After six years of deliberation, scientists have named a tiny moon of the planet Neptune after a Greek mythological figure.
Scientists discovered the moon — now known as Hippocamp — using the Hubble space telescope in 2013 and debated over its origins thereafter.
The name Hippocamp refers to a Greek mythological monster with a horse’s body and fish’s tail.
According to International Astronomical Union regulations, moons of Neptune must be named after Greek and Roman mythology figures of the undersea world. Hippocamp’s discovery increases Neptune’s number of moons to 14.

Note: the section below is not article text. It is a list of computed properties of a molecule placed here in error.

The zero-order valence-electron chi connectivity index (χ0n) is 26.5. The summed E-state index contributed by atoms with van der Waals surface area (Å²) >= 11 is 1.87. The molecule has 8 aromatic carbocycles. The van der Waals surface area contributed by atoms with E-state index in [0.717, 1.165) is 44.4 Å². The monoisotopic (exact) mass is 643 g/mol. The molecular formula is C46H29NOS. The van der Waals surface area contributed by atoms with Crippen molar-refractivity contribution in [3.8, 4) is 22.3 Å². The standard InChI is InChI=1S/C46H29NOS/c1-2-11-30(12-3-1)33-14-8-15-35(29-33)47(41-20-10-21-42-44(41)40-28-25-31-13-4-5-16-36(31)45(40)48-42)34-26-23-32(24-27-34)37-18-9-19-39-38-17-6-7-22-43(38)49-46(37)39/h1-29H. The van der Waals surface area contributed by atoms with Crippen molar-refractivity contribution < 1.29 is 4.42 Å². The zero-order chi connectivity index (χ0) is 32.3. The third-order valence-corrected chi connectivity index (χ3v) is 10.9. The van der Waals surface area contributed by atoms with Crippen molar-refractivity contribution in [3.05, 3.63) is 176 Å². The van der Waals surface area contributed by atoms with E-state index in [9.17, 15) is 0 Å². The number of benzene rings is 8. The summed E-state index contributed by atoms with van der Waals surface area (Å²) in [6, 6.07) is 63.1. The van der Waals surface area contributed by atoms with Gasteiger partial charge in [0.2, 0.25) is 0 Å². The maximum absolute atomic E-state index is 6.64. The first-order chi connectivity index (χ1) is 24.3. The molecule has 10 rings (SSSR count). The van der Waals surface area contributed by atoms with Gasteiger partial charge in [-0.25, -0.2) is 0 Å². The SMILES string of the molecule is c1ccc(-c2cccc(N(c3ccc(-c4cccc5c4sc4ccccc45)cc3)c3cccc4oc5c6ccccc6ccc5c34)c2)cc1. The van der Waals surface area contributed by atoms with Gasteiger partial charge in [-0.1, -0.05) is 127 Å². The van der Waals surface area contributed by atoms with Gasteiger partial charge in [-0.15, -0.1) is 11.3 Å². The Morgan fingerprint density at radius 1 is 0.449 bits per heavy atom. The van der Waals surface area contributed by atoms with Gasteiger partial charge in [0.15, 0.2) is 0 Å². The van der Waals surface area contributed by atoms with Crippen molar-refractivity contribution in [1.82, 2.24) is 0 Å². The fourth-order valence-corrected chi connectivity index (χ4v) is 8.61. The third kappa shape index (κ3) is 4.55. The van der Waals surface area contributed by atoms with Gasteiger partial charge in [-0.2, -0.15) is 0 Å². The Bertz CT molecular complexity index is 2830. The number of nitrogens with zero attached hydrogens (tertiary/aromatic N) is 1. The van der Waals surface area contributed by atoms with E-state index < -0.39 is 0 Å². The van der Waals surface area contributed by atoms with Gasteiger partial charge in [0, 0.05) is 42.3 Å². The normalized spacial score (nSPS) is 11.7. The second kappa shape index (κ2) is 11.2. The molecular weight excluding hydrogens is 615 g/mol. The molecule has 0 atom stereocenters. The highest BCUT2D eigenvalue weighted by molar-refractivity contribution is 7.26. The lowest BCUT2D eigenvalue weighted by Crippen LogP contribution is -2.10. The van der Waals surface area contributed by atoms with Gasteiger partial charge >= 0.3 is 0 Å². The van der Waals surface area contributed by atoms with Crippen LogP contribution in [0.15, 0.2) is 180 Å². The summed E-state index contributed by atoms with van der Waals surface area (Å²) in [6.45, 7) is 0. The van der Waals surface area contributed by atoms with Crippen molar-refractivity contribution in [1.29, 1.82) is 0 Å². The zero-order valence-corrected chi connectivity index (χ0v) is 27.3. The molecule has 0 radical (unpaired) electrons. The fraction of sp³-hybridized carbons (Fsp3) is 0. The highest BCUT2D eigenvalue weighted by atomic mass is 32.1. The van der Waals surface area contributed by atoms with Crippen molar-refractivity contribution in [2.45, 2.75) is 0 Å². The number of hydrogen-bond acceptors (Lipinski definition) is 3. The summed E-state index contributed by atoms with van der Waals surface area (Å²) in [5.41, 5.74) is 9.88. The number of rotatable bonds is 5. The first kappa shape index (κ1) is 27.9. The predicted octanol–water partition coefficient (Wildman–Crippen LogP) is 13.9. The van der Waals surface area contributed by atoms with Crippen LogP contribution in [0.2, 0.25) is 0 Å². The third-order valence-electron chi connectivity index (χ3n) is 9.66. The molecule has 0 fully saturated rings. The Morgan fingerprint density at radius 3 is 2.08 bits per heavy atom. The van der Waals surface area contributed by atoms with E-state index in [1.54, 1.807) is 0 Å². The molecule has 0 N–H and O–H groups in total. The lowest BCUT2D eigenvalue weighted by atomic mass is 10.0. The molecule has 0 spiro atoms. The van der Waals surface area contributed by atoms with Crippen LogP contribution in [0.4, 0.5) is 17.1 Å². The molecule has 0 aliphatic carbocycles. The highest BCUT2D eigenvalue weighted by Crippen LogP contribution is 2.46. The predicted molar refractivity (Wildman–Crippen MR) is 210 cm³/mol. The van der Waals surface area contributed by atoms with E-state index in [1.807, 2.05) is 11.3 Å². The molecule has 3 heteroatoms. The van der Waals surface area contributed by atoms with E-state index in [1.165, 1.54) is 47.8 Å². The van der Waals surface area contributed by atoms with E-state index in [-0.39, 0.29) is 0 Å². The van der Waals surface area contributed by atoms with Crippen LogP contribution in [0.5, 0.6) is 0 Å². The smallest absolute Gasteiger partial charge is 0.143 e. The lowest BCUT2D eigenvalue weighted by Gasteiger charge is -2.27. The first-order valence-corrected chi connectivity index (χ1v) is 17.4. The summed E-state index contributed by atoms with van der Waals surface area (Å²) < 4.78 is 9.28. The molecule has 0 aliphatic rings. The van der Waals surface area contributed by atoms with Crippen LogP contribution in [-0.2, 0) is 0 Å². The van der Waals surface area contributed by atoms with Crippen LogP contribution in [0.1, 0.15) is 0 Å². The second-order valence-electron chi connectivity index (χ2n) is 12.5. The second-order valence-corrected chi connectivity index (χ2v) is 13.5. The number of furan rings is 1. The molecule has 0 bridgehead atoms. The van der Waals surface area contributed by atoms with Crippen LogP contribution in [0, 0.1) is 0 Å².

Researchers believe that the Neptunian moon may have been created billions of years ago after a comet collided with the larger inner moon Proteus.
In most cases, the gravitational force from Proteus would have absorbed objects as small as Hippocamp. But scientists say the small moon remains in steady orbit.
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